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The Characterization of Active Citizenship in Europe Massimiliano Mascherini and Bryony Hoskins DG JRC – G09 20/02/20 PowerPoint Presentation
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The Characterization of Active Citizenship in Europe Massimiliano Mascherini and Bryony Hoskins DG JRC – G09 20/02/20

The Characterization of Active Citizenship in Europe Massimiliano Mascherini and Bryony Hoskins DG JRC – G09 20/02/20

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The Characterization of Active Citizenship in Europe Massimiliano Mascherini and Bryony Hoskins DG JRC – G09 20/02/20

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  1. The Characterization of Active Citizenship in Europe Massimiliano Mascherini and Bryony Hoskins DG JRC – G09 20/02/2009 massimiliano.mascherini@jrc.it NTTS – Bruxelles 20.02.09

  2. Aims of the Presentation: • To propose a composite indicator to measure Active Citizenship in Europe • To explore the relationship between Active Citizenship and other soci0-economics indicators. • To provide a characterization of Active-Citizenship in Europe through a multilevel model NTTS – Bruxelles 20.02.09

  3. Monitoring active citizenship in Europe Why? • Should not judge society on economic performance alone - ‘A Warmer Europe’ • Decreasing trends in levels of participation • voting • volunteering • community participation NTTS – Bruxelles 20.02.09

  4. EXTREMISM FEAR OF GLOBALISATION SOCIAL EXCLUSION MIGRATION/ RACISM APATHY/ RESENTMENT NTTS – Bruxelles 20.02.09

  5. The Network European Commission Council of Europe 20+ key experts from several European Universities International surveys key experts Active citizenship for democracy NTTS – Bruxelles 20.02.09

  6. Working Definition Active citizenship Participation in civil society, community and/or political life characterised by mutual respect and non-violence and in accordance with human rights and democracy. Hoskins, 2006 NTTS – Bruxelles 20.02.09

  7. NTTS – Bruxelles 20.02.09

  8. After the quality assessment of data we choose to use the European Social Survey (www.europeansocialsurvey.org) which ran a specify module on citizenship in 2002. The European Social Survey (ESS) aimed to be representative of all residents among the population aged 15 years and above in each participating country. The size and the quality of the sample make the country coverage of Europe in the ESS data reasonably good, with 19 European countries, including 18 EU member states, providing good quality of data Austria Italy Belgium Luxembourg Germany Netherlands Denmark Norway Spain Poland Finland Portugal France Sweden United Kingdom Slovenia Greece Ireland Hungary NTTS – Bruxelles 20.02.09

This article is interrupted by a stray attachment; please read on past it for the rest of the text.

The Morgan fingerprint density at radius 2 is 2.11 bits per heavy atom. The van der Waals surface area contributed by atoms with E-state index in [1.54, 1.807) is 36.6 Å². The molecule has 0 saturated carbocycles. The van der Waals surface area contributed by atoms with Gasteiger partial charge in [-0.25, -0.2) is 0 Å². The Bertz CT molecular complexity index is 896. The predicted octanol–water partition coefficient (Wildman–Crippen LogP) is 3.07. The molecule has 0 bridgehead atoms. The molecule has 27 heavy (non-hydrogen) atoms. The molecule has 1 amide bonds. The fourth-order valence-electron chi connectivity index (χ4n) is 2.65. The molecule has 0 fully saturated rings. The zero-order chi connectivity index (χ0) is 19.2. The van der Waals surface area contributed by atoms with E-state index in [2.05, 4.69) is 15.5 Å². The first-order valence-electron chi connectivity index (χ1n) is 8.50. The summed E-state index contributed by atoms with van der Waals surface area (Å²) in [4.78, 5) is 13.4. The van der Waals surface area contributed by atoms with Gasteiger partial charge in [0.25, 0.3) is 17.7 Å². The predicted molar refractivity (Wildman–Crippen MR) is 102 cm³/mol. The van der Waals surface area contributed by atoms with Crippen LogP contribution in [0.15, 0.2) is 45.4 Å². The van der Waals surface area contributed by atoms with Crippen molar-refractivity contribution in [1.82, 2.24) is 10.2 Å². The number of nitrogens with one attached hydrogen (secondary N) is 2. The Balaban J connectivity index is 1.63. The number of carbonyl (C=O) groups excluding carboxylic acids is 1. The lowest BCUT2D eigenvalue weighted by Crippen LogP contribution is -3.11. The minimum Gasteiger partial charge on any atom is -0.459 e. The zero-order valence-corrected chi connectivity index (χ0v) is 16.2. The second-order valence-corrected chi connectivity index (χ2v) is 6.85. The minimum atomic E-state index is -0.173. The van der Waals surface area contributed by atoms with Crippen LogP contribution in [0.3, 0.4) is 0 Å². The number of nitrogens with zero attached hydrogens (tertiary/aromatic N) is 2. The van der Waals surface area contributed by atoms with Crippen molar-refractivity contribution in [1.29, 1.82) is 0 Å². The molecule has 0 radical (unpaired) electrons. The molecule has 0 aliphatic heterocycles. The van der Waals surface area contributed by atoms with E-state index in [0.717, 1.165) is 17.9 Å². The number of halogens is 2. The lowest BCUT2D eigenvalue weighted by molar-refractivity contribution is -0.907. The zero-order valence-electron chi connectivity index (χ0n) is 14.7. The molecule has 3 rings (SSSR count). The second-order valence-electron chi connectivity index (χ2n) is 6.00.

9. Methodological assumptions for the construction of the Active Citizenship Composite indicator: Standardization: MinMax Weighting Scheme: Equal Weights within each dimension and each sub-dimension. The assignment of equal weights to each (sub)dimensions avoids to rewards pillars with more of indicators (e.g. communities participation) versus pillars with less (e.g. participation in political life). Aggregation Rule: Linear The impact on the robustness of the composite indicator of all the assumptions have been tested via sensitivity and uncertainty analysis which proofed the robustness of the Active Citizenship Composite Indicator NTTS – Bruxelles 20.02.09

  10. ACTIVE CITIZENSHIP COMPOSITE INDICATOR Active Citizenship Index Rank Points Country 1 766 Norway 2 755 Sweden 3 641 Denmark 4 632 Austria 5 559 Ireland 6 557 Belgium 7 555 Netherlands 8 543 Luxemburg 9 533 Germany 10 483 United Kingdom 11 452 Finland 12 371 France 13 347 Slovenia 14 298 Spain 15 266 Portugal 16 260 Italy 17 226 Poland 18 205 Greece 19 171 Hungary NTTS – Bruxelles 20.02.09

  11. Nordic countries consistently out perform the rest of Europe on all 4 dimensions of Protest and Social Change, Community Life, Representative Democracy and Values. Western European countries are found mostly next and in the middle of the table. High performances are shown by Austria in Representative Democracy, Luxembourg on Values, Netherlands and UK on Community Life and Belgium on Protest and Social Change. Southern European countries, which are either younger nation states and/or have experienced breaks in their democracies in recent history are found in the lower end of the index. Eastern European countries have a specific history which is probably one of the factors for their lower performances NTTS – Bruxelles 20.02.09

  12. In order better to understand the phenomenon of active citizenship the relationship between the Active Citizenship Composite Indicator (ACCI) and other social and economic indicators was explored. • A comparison was made with: • Corruption Perceptions index (CPI), • GDP per capita, • Human Development Index (HDI), • Social Cohesion Index (SCI), • Global Gender Gap Index, • Inglehart-Welzel Cultural Map of the World NTTS – Bruxelles 20.02.09

  13. The Transparency International Corruption Perceptions Index assesses 163 countries in terms of the degree to which corruption is perceived to exist among public officials and politicians. The correlation between the Corruption Perceptions Index scores and the ACCI scores is high (0.840), particularly in the relationship with the dimension of Civil Society and then with the dimension of Community Life. The more the societies are active, the less are corrupted NTTS – Bruxelles 20.02.09